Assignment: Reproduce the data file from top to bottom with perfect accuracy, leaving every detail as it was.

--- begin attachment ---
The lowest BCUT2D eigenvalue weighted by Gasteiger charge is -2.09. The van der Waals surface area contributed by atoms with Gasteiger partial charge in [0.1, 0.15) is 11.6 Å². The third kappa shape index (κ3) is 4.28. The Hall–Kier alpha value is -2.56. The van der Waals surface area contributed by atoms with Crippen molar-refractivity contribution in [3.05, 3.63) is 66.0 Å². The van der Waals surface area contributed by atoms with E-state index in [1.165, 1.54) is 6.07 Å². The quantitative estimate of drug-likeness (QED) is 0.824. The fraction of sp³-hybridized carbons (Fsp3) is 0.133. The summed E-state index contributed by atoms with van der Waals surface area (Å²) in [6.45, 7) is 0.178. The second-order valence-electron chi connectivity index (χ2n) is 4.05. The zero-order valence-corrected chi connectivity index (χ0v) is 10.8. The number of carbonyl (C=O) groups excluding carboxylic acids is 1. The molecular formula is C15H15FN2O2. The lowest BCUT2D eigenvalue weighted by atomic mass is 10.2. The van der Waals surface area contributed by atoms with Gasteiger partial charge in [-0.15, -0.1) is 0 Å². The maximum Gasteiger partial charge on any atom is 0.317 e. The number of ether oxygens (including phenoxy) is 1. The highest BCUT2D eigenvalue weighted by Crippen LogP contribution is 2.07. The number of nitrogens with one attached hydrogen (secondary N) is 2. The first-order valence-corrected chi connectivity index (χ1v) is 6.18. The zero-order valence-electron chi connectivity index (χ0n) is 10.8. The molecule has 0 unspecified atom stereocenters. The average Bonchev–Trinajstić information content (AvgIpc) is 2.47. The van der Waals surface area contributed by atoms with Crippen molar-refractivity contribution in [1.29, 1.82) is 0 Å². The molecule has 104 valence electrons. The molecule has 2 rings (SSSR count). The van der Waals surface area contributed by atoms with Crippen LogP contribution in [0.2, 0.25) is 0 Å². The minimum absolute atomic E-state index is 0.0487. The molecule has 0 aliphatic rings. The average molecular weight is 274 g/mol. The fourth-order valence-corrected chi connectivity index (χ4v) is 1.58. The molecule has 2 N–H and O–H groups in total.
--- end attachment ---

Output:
The lowest BCUT2D eigenvalue weighted by Gasteiger charge is -2.09. The van der Waals surface area contributed by atoms with Gasteiger partial charge in [0.1, 0.15) is 11.6 Å². The third kappa shape index (κ3) is 4.28. The Hall–Kier alpha value is -2.56. The van der Waals surface area contributed by atoms with Crippen molar-refractivity contribution in [3.05, 3.63) is 66.0 Å². The van der Waals surface area contributed by atoms with E-state index in [1.165, 1.54) is 6.07 Å². The quantitative estimate of drug-likeness (QED) is 0.824. The fraction of sp³-hybridized carbons (Fsp3) is 0.133. The summed E-state index contributed by atoms with van der Waals surface area (Å²) in [6.45, 7) is 0.178. The second-order valence-electron chi connectivity index (χ2n) is 4.05. The zero-order valence-corrected chi connectivity index (χ0v) is 10.8. The number of carbonyl (C=O) groups excluding carboxylic acids is 1. The molecular formula is C15H15FN2O2. The lowest BCUT2D eigenvalue weighted by atomic mass is 10.2. The van der Waals surface area contributed by atoms with Gasteiger partial charge in [-0.15, -0.1) is 0 Å². The maximum Gasteiger partial charge on any atom is 0.317 e. The number of ether oxygens (including phenoxy) is 1. The highest BCUT2D eigenvalue weighted by Crippen LogP contribution is 2.07. The number of nitrogens with one attached hydrogen (secondary N) is 2. The first-order valence-corrected chi connectivity index (χ1v) is 6.18. The zero-order valence-electron chi connectivity index (χ0n) is 10.8. The molecule has 0 unspecified atom stereocenters. The average Bonchev–Trinajstić information content (AvgIpc) is 2.47. The van der Waals surface area contributed by atoms with Crippen molar-refractivity contribution in [1.29, 1.82) is 0 Å². The molecule has 104 valence electrons. The molecule has 2 rings (SSSR count). The van der Waals surface area contributed by atoms with Crippen LogP contribution in [0.2, 0.25) is 0 Å². The minimum absolute atomic E-state index is 0.0487. The molecule has 0 aliphatic rings. The average molecular weight is 274 g/mol. The fourth-order valence-corrected chi connectivity index (χ4v) is 1.58. The molecule has 2 N–H and O–H groups in total.